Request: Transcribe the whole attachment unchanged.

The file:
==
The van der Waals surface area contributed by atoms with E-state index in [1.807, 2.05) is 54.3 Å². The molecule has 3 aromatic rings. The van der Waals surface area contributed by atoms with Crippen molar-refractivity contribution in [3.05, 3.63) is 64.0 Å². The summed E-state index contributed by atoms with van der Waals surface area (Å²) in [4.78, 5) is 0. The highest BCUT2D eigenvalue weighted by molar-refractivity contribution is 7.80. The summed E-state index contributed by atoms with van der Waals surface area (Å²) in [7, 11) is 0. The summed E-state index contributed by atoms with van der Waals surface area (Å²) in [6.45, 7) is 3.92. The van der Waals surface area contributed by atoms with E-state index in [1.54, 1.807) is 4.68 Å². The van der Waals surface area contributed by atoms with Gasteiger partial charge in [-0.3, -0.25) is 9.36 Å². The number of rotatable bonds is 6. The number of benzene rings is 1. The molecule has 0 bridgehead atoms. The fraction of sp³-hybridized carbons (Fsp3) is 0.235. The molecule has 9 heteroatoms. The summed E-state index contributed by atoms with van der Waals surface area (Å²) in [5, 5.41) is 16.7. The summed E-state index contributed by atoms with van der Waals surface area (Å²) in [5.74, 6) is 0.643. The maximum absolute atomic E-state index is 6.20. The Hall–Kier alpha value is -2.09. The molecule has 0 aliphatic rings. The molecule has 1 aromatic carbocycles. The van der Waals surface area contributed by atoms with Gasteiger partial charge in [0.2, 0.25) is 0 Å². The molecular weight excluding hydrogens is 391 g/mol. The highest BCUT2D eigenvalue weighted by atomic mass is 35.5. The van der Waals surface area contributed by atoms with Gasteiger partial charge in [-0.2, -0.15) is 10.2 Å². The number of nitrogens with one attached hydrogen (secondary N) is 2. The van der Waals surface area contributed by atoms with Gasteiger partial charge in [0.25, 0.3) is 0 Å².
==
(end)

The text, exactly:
The van der Waals surface area contributed by atoms with E-state index in [1.807, 2.05) is 54.3 Å². The molecule has 3 aromatic rings. The van der Waals surface area contributed by atoms with Crippen molar-refractivity contribution in [3.05, 3.63) is 64.0 Å². The summed E-state index contributed by atoms with van der Waals surface area (Å²) in [4.78, 5) is 0. The highest BCUT2D eigenvalue weighted by molar-refractivity contribution is 7.80. The summed E-state index contributed by atoms with van der Waals surface area (Å²) in [7, 11) is 0. The summed E-state index contributed by atoms with van der Waals surface area (Å²) in [6.45, 7) is 3.92. The van der Waals surface area contributed by atoms with E-state index in [1.54, 1.807) is 4.68 Å². The van der Waals surface area contributed by atoms with Gasteiger partial charge in [-0.3, -0.25) is 9.36 Å². The number of rotatable bonds is 6. The number of benzene rings is 1. The molecule has 0 bridgehead atoms. The fraction of sp³-hybridized carbons (Fsp3) is 0.235. The molecule has 9 heteroatoms. The summed E-state index contributed by atoms with van der Waals surface area (Å²) in [5, 5.41) is 16.7. The summed E-state index contributed by atoms with van der Waals surface area (Å²) in [5.74, 6) is 0.643. The maximum absolute atomic E-state index is 6.20. The Hall–Kier alpha value is -2.09. The molecule has 0 aliphatic rings. The molecule has 1 aromatic carbocycles. The van der Waals surface area contributed by atoms with Gasteiger partial charge in [0.2, 0.25) is 0 Å². The molecular weight excluding hydrogens is 391 g/mol. The highest BCUT2D eigenvalue weighted by atomic mass is 35.5. The van der Waals surface area contributed by atoms with Gasteiger partial charge in [-0.2, -0.15) is 10.2 Å². The number of nitrogens with one attached hydrogen (secondary N) is 2. The van der Waals surface area contributed by atoms with Gasteiger partial charge in [0.25, 0.3) is 0 Å².